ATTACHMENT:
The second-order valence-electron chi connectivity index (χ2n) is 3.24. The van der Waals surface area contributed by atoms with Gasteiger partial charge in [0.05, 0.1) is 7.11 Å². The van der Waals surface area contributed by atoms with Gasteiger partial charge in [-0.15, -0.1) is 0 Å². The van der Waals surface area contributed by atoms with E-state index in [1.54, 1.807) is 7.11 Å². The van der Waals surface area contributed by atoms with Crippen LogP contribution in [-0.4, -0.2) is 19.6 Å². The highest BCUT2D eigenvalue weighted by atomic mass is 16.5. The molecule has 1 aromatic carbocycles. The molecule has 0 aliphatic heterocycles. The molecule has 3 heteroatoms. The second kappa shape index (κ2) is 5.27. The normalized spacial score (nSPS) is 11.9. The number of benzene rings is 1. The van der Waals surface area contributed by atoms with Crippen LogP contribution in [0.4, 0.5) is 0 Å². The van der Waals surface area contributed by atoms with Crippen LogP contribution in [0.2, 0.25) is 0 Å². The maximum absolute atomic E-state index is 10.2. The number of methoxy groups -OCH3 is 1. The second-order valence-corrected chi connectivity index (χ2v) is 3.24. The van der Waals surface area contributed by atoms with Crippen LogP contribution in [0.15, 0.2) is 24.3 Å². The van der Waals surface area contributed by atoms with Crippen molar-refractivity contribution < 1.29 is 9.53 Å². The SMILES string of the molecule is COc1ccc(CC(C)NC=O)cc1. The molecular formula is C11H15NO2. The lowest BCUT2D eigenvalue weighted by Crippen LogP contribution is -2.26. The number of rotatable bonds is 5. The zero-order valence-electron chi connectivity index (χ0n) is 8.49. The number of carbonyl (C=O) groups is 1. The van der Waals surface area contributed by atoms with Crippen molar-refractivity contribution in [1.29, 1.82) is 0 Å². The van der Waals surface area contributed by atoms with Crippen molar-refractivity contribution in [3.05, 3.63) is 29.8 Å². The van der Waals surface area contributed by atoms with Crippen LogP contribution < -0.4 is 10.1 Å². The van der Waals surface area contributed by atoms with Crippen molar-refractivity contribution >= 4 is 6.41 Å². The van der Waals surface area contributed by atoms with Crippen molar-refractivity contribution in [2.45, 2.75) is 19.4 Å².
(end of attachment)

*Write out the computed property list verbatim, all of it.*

The second-order valence-electron chi connectivity index (χ2n) is 3.24. The van der Waals surface area contributed by atoms with Gasteiger partial charge in [0.05, 0.1) is 7.11 Å². The van der Waals surface area contributed by atoms with Gasteiger partial charge in [-0.15, -0.1) is 0 Å². The van der Waals surface area contributed by atoms with E-state index in [1.54, 1.807) is 7.11 Å². The van der Waals surface area contributed by atoms with Crippen LogP contribution in [-0.4, -0.2) is 19.6 Å². The highest BCUT2D eigenvalue weighted by atomic mass is 16.5. The molecule has 1 aromatic carbocycles. The molecule has 0 aliphatic heterocycles. The molecule has 3 heteroatoms. The second kappa shape index (κ2) is 5.27. The normalized spacial score (nSPS) is 11.9. The number of benzene rings is 1. The van der Waals surface area contributed by atoms with Crippen LogP contribution in [0.4, 0.5) is 0 Å². The van der Waals surface area contributed by atoms with Crippen LogP contribution in [0.2, 0.25) is 0 Å². The maximum absolute atomic E-state index is 10.2. The number of methoxy groups -OCH3 is 1. The second-order valence-corrected chi connectivity index (χ2v) is 3.24. The van der Waals surface area contributed by atoms with Crippen LogP contribution in [0.15, 0.2) is 24.3 Å². The van der Waals surface area contributed by atoms with Crippen molar-refractivity contribution < 1.29 is 9.53 Å². The SMILES string of the molecule is COc1ccc(CC(C)NC=O)cc1. The molecular formula is C11H15NO2. The lowest BCUT2D eigenvalue weighted by Crippen LogP contribution is -2.26. The number of rotatable bonds is 5. The zero-order valence-electron chi connectivity index (χ0n) is 8.49. The number of carbonyl (C=O) groups is 1. The van der Waals surface area contributed by atoms with Crippen molar-refractivity contribution in [1.29, 1.82) is 0 Å². The van der Waals surface area contributed by atoms with Crippen molar-refractivity contribution in [3.05, 3.63) is 29.8 Å². The van der Waals surface area contributed by atoms with Crippen LogP contribution < -0.4 is 10.1 Å². The van der Waals surface area contributed by atoms with Crippen molar-refractivity contribution >= 4 is 6.41 Å². The van der Waals surface area contributed by atoms with Crippen molar-refractivity contribution in [2.45, 2.75) is 19.4 Å².